Saturday, August 26, 2006
INDIANA TO TRY 'CYBERSCHOOLS':
COULD THEY BE AN ANSWER FOR CLASS 1's, INNER CITIES?
Here's one to watch: Ball State University in Indiana has received permission to launch an online public school next year for kids who, for whatever the reason, don't go to a regular public or private school.
They may be homeschooled, out of school a lot because of travel with their parents, or suffering from a chronic illness.
The online instruction would form the majority of their free public education, but they'd have to be in a traditional classroom at least 20% of the time.
The catch is that they would have to take the same statewide assessment as the public school kids, and that could be bad, as those assessments are geared toward assessing Politically Correct values and attitudes rather than academics.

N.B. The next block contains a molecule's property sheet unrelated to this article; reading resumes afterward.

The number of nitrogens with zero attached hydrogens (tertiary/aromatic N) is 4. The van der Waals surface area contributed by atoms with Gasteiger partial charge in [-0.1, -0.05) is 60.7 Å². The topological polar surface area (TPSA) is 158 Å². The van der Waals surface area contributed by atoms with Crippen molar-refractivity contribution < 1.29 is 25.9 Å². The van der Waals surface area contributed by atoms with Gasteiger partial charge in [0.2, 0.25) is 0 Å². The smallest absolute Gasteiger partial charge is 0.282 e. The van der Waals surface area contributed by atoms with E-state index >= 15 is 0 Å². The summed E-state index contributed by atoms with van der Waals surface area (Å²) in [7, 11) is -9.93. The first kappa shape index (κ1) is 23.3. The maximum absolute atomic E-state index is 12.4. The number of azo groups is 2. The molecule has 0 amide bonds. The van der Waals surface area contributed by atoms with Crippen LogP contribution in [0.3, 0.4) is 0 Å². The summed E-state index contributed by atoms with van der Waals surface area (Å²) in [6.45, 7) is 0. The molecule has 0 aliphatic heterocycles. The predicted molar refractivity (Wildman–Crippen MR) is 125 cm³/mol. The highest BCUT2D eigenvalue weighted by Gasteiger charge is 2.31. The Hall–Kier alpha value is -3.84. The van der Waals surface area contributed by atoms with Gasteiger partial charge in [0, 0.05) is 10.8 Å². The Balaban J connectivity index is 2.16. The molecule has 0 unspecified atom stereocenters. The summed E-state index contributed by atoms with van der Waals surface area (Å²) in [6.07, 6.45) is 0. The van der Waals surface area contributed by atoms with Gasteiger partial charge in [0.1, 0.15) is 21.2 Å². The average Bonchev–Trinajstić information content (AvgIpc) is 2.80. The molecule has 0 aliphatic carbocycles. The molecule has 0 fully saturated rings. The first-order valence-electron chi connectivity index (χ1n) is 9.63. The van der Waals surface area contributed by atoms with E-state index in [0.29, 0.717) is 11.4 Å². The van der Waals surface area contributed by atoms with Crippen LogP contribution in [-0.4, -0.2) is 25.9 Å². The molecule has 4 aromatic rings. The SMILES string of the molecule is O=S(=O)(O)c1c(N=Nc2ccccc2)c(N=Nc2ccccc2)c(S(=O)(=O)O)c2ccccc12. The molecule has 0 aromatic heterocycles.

But it's an intriguing idea that could produce some good solutions for Nebraska, if we could solve the assessment tangle with some viable alternatives.
Can't you see quality youth-serving organizations such as the Boys and Girls Club, or churches in smaller towns, or new nonprofits that spring up just for this purpose, operating as cyberschools? They could be set up, either in the kids' individual homes or in multi-child attendance centers that already exist, but are empty most of the day as most of the kids are in school. They'd have so much more freedom to meet the kids' individual learning needs without getting all bogged down in the mandates. And the curriculum would flow to them online, already set up by professional educators.
What do you think:
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